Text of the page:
Review by Gamerguy Zero

Reviewed: 11/24/04

Nintendo's Masterpiece gets a facelift, but loses its original luster.

SM64 DS was Nintendo's only launch title for the DS (unless you count the Metroid demo), but thankfully, it gets the job done.

There's a very good chance that most of the people reading this review have at least one Mario port on GBA, whether it be Super Mario World, Yoshi's Island, Super Mario Bros. 3, or Super Mario USA. Those games seemed like a good length, but now we're faced with a whole new era of gaming thanks to the DS: Super Mario 64. Mario 64 revolutionized gaming, and amazingly it's done it again for handhelds.

This game has an incredible replay value even if you don't replay the main game: not only does each of the four characters get through each level in a different way, Nintendo also included over 30 Mario Party-style mini-games. The main adventure in Mario 64 took me about 23 hours to get all 120 stars, but in Mario 64 DS, that time is closer to 35 hours thanks to the addition of 30 new stars and the new challenge of unlocking the new characters. Many of the new stars have their own new levels to explore.

Nearly everyone who's played the N64 has played Super Mario 64, so I don't think I really need to explain what it's about. There are a few major changes though...
When the game starts, instead of controlling Mario, you see a cutscene of Mario, Luigi, and Wario walking into the castle. The screen(s) go dark and switch to Yoshi, sleeping on the roof of the castle (a reference 120 star completion fans will get). Lakitu (the cloud guy) wakes up Yoshi and tells him that Mario, Luigi, and Wario still haven't returned. So, as Yoshi, you must find the Mario Bros. and save the castle's inhabitants. Yoshi can find caps throughout the levels to transform into any of the characters until you've unlocked them permanently by finding keys to their cells.
Other than that...there's no big story difference.

The only problem I've had thus far with this game is the control. There are three control schemes that vary from the buttons only to a combination of buttons and the touch screen, but there's no way around the fact that Super Mario 64 was designed with the Nintendo 64's analog control stick in mind. It actually makes me wonder why Nintendo didn't put an analog stick on the DS in the first place. Navigating is very difficult in some areas with the buttons because there's no pressure control, and you are required to hold the Y button to run. The controls will constantly cause you to screw up and get really frustrated with the game if you use the pad, but it IS possible to do well using the touch screen. Upon touching the screen, three different waves of circles appear around the point you touched. you can use these different waves like the analog stick: the closer you are to the center circle, the slower you'll walk; the farther you are, the faster you'll run. It's difficult to use the stylus AND support the DS in one hand, so you'll end up having to get used to the thumb strap.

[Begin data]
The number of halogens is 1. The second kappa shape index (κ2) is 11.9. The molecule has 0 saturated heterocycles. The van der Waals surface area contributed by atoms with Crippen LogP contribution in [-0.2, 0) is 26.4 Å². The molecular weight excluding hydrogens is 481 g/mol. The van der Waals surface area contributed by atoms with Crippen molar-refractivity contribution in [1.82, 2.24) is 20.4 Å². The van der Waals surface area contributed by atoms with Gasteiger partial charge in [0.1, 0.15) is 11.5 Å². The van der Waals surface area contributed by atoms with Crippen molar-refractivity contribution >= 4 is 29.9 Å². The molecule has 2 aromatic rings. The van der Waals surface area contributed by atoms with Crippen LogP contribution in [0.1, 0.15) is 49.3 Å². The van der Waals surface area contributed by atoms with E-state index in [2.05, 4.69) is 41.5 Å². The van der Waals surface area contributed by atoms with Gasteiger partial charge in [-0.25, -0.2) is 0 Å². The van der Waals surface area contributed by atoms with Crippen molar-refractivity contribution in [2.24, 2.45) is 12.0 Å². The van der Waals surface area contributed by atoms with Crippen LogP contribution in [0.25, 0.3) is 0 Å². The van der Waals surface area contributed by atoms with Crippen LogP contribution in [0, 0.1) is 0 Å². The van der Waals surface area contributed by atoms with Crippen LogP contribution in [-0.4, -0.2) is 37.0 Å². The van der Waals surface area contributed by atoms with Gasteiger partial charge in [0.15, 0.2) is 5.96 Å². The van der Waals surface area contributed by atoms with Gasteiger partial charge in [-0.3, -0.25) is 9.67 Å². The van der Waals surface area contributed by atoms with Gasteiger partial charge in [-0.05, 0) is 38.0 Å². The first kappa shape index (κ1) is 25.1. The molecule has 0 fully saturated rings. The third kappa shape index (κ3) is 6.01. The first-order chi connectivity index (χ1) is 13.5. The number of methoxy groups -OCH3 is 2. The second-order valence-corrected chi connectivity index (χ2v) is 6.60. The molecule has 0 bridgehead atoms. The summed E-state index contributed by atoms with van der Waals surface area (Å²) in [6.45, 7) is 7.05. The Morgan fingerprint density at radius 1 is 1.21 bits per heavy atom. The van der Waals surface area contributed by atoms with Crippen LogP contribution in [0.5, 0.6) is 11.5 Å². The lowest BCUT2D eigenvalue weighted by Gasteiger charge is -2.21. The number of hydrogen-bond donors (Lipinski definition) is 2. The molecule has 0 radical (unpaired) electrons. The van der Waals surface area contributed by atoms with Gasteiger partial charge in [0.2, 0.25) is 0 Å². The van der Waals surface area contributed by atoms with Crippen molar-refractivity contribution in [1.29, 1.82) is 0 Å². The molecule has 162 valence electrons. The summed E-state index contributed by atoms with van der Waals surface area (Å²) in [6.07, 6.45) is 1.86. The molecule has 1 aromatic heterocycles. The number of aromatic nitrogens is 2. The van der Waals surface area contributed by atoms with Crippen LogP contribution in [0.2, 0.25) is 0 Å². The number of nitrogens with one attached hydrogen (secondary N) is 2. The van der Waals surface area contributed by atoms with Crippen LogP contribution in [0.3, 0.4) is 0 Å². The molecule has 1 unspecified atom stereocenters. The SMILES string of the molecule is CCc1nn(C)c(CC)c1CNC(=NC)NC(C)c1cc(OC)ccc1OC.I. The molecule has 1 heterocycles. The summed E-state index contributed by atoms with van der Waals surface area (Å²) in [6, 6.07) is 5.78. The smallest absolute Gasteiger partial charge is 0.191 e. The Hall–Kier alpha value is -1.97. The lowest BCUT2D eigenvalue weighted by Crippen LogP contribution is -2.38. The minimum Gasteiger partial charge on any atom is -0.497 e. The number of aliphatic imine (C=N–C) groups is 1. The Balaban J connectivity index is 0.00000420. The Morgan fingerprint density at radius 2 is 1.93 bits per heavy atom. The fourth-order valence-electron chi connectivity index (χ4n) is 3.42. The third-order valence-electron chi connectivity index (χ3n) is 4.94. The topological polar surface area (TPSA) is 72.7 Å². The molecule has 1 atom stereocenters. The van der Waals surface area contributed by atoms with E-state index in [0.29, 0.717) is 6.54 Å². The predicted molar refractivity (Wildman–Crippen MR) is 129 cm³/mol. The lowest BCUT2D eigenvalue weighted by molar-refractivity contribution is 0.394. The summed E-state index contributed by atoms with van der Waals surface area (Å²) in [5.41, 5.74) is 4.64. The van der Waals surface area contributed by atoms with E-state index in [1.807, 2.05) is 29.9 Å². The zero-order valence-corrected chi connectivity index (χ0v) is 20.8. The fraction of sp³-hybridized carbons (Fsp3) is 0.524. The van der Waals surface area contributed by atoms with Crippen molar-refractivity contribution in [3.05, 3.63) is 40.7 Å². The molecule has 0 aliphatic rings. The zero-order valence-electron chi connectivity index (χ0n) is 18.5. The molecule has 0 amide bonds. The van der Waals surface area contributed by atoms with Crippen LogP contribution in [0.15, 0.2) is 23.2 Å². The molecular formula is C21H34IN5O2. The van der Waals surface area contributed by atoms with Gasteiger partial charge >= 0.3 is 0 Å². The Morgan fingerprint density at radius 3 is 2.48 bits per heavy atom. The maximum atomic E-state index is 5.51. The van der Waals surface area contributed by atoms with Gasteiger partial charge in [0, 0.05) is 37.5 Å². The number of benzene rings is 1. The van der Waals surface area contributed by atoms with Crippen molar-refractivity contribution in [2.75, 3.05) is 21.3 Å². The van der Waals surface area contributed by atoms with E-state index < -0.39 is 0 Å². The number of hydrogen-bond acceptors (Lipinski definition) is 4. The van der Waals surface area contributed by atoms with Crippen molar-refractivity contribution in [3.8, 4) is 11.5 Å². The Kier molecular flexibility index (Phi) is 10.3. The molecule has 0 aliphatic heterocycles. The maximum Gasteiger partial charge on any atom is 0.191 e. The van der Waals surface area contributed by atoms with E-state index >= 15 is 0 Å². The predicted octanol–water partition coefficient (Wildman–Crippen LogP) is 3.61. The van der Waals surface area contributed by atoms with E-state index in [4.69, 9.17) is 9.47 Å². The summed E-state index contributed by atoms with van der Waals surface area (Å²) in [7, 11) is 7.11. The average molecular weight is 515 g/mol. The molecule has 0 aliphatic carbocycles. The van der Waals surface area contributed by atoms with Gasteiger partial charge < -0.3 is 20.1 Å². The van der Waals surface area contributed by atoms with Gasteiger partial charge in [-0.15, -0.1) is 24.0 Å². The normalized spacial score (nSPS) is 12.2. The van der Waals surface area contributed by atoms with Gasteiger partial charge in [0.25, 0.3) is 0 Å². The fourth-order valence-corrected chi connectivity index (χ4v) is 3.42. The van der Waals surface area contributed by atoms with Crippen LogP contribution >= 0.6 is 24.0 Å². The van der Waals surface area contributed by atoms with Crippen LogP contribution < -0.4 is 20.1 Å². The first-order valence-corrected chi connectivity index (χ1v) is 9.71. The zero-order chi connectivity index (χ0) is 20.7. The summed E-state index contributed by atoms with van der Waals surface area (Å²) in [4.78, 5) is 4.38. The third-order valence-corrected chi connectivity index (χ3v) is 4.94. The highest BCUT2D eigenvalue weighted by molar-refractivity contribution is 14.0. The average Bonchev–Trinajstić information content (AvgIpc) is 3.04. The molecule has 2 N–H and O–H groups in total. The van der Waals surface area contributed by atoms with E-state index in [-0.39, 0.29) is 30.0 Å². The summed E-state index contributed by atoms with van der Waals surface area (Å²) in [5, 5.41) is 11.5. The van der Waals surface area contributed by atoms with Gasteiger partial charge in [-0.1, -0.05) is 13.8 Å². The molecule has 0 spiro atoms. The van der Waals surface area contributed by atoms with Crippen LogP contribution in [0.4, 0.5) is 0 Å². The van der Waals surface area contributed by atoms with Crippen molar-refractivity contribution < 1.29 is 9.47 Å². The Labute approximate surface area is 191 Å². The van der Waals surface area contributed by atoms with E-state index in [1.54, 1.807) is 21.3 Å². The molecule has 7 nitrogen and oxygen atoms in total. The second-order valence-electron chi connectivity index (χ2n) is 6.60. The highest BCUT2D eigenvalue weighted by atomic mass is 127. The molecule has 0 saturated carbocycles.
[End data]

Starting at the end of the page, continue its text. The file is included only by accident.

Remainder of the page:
The graphics look wonderful, the surround sound is fantastic, and the game is timeless: but it's a true shame that Nintendo didn't put more time into developing the control scheme for this game. Even with the control problem, I have to recommend it. It's like a time machine to take you back to an era when games were actually worth playing, and it's a trip you don't want to miss.

83 / 100

Rating:   4.0 - Great

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